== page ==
Glitter is That Silver Twinkly Part at the Bottom of These Brocade Shells
This is a gold brocade shell. Glitter is hard to depict in slow-shutter-speed fireworks
photographs, but you can get an idea of how silver glitter might look like in the sky if you
enlarge the photo above.
Here's a good recipe for making yellow glitter from Bob Winokur. Bob wrote the greatest treatise on
making glitter stars and comets,
Pyrotechnica 2. It's probably the most complete study of glitter stars ever done. This
article ran in the August 1992 issue of the First Fire, the Florida Pyrotechnic Arts Guild's
excellent newsletter. Thanks to FPAG for letting us use this, and Chris Miller, wherever you
are, for writing it.
by Chris Miller-WPA
I originally got this formula from Dr. Winokur a few years ago as a universal (good for all
occasions), "state of the art" yellow glitter. It has a long delay and can be used in any
sized star, from 1/4" t o 3." Stars 5/8" and smaller tend towards the "glitter cloud"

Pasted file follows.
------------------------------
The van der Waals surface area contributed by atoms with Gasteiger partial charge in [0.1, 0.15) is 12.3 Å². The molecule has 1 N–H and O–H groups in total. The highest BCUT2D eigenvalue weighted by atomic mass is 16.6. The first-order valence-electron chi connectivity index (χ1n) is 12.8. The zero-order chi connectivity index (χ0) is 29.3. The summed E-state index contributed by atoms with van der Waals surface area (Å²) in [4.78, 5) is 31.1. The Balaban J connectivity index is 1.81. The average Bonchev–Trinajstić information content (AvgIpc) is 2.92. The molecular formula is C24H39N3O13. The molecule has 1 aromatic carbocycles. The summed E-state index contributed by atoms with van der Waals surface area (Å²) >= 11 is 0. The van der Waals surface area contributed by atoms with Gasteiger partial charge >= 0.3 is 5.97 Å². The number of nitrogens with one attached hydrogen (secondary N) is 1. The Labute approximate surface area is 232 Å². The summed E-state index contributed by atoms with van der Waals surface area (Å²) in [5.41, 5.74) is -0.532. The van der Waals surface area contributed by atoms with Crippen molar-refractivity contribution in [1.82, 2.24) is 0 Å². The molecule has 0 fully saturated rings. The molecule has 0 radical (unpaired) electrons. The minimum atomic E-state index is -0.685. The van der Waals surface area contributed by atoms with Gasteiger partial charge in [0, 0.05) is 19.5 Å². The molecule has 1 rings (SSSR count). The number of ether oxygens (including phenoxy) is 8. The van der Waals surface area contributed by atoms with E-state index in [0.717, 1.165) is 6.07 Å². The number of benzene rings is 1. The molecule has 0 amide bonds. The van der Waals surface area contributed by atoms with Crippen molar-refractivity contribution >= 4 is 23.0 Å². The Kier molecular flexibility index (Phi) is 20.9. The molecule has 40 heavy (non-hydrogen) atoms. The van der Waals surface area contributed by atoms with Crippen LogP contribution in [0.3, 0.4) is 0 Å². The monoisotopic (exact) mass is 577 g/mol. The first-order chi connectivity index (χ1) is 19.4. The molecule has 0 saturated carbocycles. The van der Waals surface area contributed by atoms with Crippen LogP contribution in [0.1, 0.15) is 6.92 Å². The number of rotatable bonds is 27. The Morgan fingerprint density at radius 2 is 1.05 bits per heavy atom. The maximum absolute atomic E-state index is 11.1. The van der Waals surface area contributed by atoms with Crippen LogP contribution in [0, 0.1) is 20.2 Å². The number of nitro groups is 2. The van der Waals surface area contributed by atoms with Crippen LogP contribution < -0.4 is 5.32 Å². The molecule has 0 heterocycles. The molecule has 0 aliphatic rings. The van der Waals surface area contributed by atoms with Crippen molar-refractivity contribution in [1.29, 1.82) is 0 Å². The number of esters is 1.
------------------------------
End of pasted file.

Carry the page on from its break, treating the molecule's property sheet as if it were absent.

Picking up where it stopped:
effect and are great in shells by themselves or mixed with color stars in a volume ratio
of 3:1 or 4:1 (color g1itter). Stars 3/4" and larger leave long, beautiful tails and are
particularly suitable as either regular comets or crossettes.
Assuming the ingredients are lump-free, sieve the mix three times through a 20-mesh screen
(window screen works fine) and bind with 8% water. This isn't a lot of water so one should
knead it for several minutes to insure that the water is well incorporated. Because of the
antimony sulfide, I wear a respirator when mixing the dry ingredients and latex gloves when
adding the water (I'm told antimony poisoning is akin to lead or barium poisoning-very
unpleasant and I don't want to find this out first hand!)
Priming is not required although some people like to prime them when going for the cloud
effect. It is also a good idea to lightly prime the exposed face of crossettes made with
this formula because there is a lot less exposed ignition area on a crossette compared to a
regular comet of the same size. Priming is cheap insurance against one or two of them being
blown blind and diminishing the symmetry of the break (not to mention wasting all that labor
that goes into making each crossette that didn't work).